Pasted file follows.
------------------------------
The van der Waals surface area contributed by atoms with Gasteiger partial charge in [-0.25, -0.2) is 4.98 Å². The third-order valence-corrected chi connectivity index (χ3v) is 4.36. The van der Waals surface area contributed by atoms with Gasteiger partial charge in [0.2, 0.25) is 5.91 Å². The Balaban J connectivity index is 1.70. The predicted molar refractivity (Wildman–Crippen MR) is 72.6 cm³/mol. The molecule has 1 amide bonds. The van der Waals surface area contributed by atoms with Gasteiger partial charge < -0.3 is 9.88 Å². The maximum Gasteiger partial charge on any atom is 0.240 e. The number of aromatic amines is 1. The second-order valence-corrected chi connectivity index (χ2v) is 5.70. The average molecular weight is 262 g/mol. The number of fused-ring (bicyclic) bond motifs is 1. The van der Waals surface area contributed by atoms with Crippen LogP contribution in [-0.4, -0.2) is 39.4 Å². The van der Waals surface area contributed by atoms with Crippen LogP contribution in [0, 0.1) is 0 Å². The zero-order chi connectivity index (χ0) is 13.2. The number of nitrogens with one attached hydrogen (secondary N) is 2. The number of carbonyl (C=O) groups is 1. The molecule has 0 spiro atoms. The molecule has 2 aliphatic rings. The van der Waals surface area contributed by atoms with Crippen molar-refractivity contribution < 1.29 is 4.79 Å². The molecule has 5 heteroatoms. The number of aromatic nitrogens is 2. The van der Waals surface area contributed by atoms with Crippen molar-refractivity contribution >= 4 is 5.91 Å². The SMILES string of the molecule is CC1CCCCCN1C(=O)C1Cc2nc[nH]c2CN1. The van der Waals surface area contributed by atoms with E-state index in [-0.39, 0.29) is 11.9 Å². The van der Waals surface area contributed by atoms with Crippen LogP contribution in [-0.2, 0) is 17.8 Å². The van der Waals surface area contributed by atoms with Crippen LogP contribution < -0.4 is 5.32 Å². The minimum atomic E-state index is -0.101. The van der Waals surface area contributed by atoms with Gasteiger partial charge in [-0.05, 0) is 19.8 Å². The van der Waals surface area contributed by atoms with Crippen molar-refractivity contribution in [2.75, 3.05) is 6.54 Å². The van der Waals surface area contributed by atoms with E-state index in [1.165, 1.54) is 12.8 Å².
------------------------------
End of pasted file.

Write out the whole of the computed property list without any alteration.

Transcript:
The van der Waals surface area contributed by atoms with Gasteiger partial charge in [-0.25, -0.2) is 4.98 Å². The third-order valence-corrected chi connectivity index (χ3v) is 4.36. The van der Waals surface area contributed by atoms with Gasteiger partial charge in [0.2, 0.25) is 5.91 Å². The Balaban J connectivity index is 1.70. The predicted molar refractivity (Wildman–Crippen MR) is 72.6 cm³/mol. The molecule has 1 amide bonds. The van der Waals surface area contributed by atoms with Gasteiger partial charge < -0.3 is 9.88 Å². The maximum Gasteiger partial charge on any atom is 0.240 e. The number of aromatic amines is 1. The second-order valence-corrected chi connectivity index (χ2v) is 5.70. The average molecular weight is 262 g/mol. The number of fused-ring (bicyclic) bond motifs is 1. The van der Waals surface area contributed by atoms with Crippen LogP contribution in [-0.4, -0.2) is 39.4 Å². The van der Waals surface area contributed by atoms with Crippen LogP contribution in [0, 0.1) is 0 Å². The zero-order chi connectivity index (χ0) is 13.2. The number of nitrogens with one attached hydrogen (secondary N) is 2. The number of carbonyl (C=O) groups is 1. The molecule has 0 spiro atoms. The molecule has 2 aliphatic rings. The van der Waals surface area contributed by atoms with Crippen molar-refractivity contribution < 1.29 is 4.79 Å². The molecule has 5 heteroatoms. The number of aromatic nitrogens is 2. The van der Waals surface area contributed by atoms with Crippen molar-refractivity contribution >= 4 is 5.91 Å². The SMILES string of the molecule is CC1CCCCCN1C(=O)C1Cc2nc[nH]c2CN1. The van der Waals surface area contributed by atoms with E-state index in [-0.39, 0.29) is 11.9 Å². The van der Waals surface area contributed by atoms with Crippen LogP contribution in [-0.2, 0) is 17.8 Å². The van der Waals surface area contributed by atoms with Crippen LogP contribution < -0.4 is 5.32 Å². The minimum atomic E-state index is -0.101. The van der Waals surface area contributed by atoms with Gasteiger partial charge in [-0.05, 0) is 19.8 Å². The van der Waals surface area contributed by atoms with Crippen molar-refractivity contribution in [2.75, 3.05) is 6.54 Å². The van der Waals surface area contributed by atoms with E-state index in [1.165, 1.54) is 12.8 Å².